N. China Endures Harshest ‘Cold Wave’ Since 1987
Extreme cold conditions are gripping a large portion of China this week, while warmth prevails in the far South.
A harsh ‘cold wave’ has engulfed the Xinjiang region where a low of -48.6C (-55.5F) was observed on Monday.
This is the coldest reading since 1987, and one not far off the lowest November temperature ever recorded in China — the -50.7C (-59.3F) set at Keketuohai, Xinjiang on Nov 26, 1987 (solar minimum of cycle 21).
Nearby Kanas Airport recently reported a low 43C (-45.4F) — exceptionally frigid for the time of year.
Highs in the 30s (C) have been noted in the far South, giving a nationwide ‘spread’ of 85C.
Accompanying the northern freeze has been substantial dumpings of snow.
Feet have accumulated across Xinjiang Uygur as well as China’s Inner Mongolia Region in recent days.
Snow has fallen heavily and consistently across Xinjiang, including Altay Prefecture, Yili Kazakh Autonomous Prefecture and Tacheng Prefecture. The accumulations soon led to roadblocks and traffic jams, prompting local departments to initiate emergency responses. In Tacheng alone, more than 80 snow removal vehicles were put into operation.
By Sunday morning, a massive snowstorm had delivered feet upon feet to eastern Yili, Tacheng and Shihezi City, with the mercury noted to have plunged by as much as 30C in Tacheng, Altay and Changji Hui in a matter of hours.
As temperatures plummeted, waterfalls began to freeze, particularly those located around Acacia Lake at the Ali River National Forest Park in Inner Mongolia. The 2.4m-high (8ft) and 28m-wide (92ft) ice fall delivered some majestic scenery:
While continuing north, into Eastern Russia, the Northern Hemisphere’s first -50C of the season has been registered.
The “winner” is Oymyakon, a rural locality within the Sakha Republic, with its weekend low of -50.2C (-58.4F).
Since then, Nera has also joined the -50C club, while Oymyakon itself sank further on Nov 27, to -50.9C (-59.6F).
Also worth noting, Mongolia has logged a very chilly -39.4C (-38.9F), with Kazakhstan suffering -37.1C (-34.8F).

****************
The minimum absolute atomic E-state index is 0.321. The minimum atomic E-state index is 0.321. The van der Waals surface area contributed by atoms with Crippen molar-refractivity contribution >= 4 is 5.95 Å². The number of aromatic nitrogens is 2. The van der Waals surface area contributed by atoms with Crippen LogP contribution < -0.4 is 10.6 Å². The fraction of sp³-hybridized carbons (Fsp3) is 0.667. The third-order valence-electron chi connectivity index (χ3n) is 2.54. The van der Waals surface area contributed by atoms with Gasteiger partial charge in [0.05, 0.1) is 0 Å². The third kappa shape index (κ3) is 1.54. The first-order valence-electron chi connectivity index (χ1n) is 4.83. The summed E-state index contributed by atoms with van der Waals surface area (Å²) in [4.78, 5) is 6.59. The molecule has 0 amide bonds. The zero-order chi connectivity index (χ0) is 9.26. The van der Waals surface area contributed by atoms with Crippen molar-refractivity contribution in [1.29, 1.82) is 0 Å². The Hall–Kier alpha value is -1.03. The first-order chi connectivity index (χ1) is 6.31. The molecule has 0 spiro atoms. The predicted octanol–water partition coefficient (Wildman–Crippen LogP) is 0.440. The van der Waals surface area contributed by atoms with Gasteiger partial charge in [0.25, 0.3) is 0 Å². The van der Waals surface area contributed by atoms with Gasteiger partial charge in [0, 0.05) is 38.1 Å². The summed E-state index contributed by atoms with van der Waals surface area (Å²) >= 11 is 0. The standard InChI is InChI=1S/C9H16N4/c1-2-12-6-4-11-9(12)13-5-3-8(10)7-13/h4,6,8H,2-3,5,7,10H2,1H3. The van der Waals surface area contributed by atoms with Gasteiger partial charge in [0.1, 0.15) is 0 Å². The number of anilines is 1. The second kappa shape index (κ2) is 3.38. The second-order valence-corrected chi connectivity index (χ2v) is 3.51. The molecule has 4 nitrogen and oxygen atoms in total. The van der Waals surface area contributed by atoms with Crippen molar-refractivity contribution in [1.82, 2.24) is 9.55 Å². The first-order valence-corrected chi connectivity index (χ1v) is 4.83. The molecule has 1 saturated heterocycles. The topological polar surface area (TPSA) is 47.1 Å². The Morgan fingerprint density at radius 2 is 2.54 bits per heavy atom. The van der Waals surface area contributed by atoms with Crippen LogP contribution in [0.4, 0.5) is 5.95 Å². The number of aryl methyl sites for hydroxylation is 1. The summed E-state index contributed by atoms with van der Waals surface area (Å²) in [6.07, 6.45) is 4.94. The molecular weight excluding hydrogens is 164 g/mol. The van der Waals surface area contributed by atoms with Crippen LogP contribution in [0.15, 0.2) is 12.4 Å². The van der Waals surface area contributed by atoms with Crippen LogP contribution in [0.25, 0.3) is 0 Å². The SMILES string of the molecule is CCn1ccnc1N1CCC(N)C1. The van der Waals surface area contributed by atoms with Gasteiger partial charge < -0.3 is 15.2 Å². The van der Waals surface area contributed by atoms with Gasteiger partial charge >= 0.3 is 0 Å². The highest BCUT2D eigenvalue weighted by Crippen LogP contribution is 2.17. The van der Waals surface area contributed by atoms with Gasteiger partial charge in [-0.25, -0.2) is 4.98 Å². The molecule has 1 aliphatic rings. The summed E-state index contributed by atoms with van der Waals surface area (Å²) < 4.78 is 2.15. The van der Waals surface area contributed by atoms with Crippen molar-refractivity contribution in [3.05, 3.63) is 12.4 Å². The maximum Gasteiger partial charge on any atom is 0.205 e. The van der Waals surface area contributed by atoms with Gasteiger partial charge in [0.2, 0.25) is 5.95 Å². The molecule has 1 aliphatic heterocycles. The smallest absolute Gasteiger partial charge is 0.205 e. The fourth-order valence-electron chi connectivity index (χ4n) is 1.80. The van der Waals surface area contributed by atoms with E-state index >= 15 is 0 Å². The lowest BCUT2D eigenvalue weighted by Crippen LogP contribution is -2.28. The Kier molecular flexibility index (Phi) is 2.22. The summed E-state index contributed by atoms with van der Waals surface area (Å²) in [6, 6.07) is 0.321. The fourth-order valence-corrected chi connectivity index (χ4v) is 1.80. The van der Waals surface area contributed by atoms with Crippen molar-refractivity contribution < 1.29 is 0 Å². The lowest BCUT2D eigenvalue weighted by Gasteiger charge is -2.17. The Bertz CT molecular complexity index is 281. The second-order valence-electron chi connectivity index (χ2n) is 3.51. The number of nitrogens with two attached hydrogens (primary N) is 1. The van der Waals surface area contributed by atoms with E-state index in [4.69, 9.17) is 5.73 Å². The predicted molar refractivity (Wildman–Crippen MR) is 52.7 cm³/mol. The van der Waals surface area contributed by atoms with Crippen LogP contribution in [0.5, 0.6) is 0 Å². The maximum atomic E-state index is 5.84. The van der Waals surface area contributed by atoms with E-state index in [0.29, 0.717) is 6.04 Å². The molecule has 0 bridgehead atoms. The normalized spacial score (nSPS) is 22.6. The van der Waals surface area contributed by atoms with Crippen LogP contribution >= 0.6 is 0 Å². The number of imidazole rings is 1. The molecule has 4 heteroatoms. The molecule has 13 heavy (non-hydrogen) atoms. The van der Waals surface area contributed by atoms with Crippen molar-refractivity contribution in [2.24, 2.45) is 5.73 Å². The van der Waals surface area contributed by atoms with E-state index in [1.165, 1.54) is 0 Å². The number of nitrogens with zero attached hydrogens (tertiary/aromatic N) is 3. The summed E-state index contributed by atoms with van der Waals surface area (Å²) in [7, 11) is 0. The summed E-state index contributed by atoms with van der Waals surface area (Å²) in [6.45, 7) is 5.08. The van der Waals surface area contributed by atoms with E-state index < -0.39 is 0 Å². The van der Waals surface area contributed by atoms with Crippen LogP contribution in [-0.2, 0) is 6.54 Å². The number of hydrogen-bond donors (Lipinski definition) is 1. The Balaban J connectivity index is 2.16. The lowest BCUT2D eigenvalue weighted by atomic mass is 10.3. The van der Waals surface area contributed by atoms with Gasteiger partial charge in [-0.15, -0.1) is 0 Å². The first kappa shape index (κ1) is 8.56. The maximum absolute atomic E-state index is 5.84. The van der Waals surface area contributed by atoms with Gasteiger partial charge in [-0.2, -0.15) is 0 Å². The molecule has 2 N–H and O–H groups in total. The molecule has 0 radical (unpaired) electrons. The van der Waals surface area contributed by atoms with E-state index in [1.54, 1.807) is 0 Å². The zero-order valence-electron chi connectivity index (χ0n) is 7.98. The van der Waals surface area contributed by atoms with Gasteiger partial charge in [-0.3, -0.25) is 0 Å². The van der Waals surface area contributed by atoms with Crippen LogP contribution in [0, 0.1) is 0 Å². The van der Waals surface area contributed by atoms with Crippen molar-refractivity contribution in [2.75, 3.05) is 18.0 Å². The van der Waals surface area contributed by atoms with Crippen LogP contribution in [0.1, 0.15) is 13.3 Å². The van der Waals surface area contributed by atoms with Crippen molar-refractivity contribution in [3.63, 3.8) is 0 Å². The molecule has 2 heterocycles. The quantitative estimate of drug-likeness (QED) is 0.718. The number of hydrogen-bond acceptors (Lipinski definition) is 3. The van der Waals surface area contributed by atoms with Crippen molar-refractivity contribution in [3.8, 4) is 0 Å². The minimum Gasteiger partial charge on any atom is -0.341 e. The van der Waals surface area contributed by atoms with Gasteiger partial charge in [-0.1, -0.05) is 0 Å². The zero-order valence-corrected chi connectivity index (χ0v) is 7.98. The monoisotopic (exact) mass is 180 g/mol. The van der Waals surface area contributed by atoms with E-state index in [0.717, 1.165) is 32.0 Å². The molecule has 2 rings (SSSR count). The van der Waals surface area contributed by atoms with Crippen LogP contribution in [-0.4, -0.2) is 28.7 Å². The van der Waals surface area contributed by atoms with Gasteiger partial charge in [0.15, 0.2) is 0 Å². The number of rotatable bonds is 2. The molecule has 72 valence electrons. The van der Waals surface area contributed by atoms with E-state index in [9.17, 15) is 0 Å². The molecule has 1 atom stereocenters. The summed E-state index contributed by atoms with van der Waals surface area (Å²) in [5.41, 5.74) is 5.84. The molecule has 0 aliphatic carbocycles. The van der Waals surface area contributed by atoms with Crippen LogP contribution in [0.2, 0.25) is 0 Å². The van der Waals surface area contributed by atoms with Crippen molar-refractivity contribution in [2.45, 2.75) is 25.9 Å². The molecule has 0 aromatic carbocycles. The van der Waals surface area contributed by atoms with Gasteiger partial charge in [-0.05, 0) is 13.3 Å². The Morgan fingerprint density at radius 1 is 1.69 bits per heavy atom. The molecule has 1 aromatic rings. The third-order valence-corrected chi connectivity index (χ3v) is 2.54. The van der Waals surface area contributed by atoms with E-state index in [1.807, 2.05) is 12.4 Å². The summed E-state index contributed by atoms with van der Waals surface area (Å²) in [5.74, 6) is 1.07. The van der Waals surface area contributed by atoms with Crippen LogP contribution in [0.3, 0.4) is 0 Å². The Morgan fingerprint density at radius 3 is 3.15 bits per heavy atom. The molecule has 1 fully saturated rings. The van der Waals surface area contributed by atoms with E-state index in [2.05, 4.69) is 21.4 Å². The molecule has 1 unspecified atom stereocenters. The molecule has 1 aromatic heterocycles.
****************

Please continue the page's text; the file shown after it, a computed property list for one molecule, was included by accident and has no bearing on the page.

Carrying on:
[Thanks to ‘Martin’ in the comments section for bringing this to my attention.]
Canada’s Coldest November Reading Since 1989
The majority of Canada has been holding very cold and snowy in recent weeks, with many records being felled.
Most recently, a low of -45C (-49F) was observed in Eureka, Nunavut — the first -45C of the season, and the station’s coldest November temperature since 1989, which isn’t too far off the monthly record of 48.2C.
Also, with a reading of -63C, the station has gone and set a new monthly windchill record.
Monthly Lows Challenged Across Sub-Saharan Africa
Sub-Saharan Africa –so the majority of the continent– has been suffering exceptionally cold nights of late.
National monthly lows have fallen in multiple countries, while a myriad-more benchmarks have been challenged.
Some of the standouts include Benin with its 12.3C (54.1F); Togo with 15.4C (59.7F); Chad’s 15C (59F); Burkina Faso’s 14.1C (57.4F); Mali’s 13.3C (55.9F); Cote Ivoire’s 12.8C (55F); Nigeria’s 9C (48.2F); and Niger with its remarkable 6.9C (44.4F).
Contrary to The Narrative, the global average temperature for November 2022 has closely tracked the multidecadal average (+0.08C as of Nov 26), continuing the overall cooling trend witnessed since 2016.
The warmth has all-but disappeared from the Southern Hemisphere (see JRA 55-year anomaly map below).
This cooling can be tied to 1) Hunga Tonga’s record ‘mesospheric’ eruption of Jan 15, and 2) the cumulative effect of years of low solar activity which now appears to be impacting the oceans after a decade-or-so lag.
Much of South America and Africa have endured colder-than-average Novembers this year, while truly anomalous chills have prevailed across Antarctica and Australia–with the latter on for its coldest month of November since at least 1999 with records for lows and snows continuing to fall just days out from summer.
Our planet is cooling.
I don’t care who that statement pisses off — it’s the truth.
The Northern Hemisphere is about to feel the brunt of this cold hard fact as a rare third La Niña conspires with record-breaking blocking over Greenland to –potentially- deliver some truly ‘Little Ice Age’ conditions to Europe and Eastern Canada/the U.S. over the coming weeks (see links below).
The future –both near-term and long– looks cold.
Reject the mainstream narrative.
The COLD TIMES are returning, the mid-latitudes are REFREEZING in line with historically low solar activity, cloud-nucleating Cosmic Rays, and a meridional jet stream flow (among many other forcings, including the impending release of the Beaufort Gyre).
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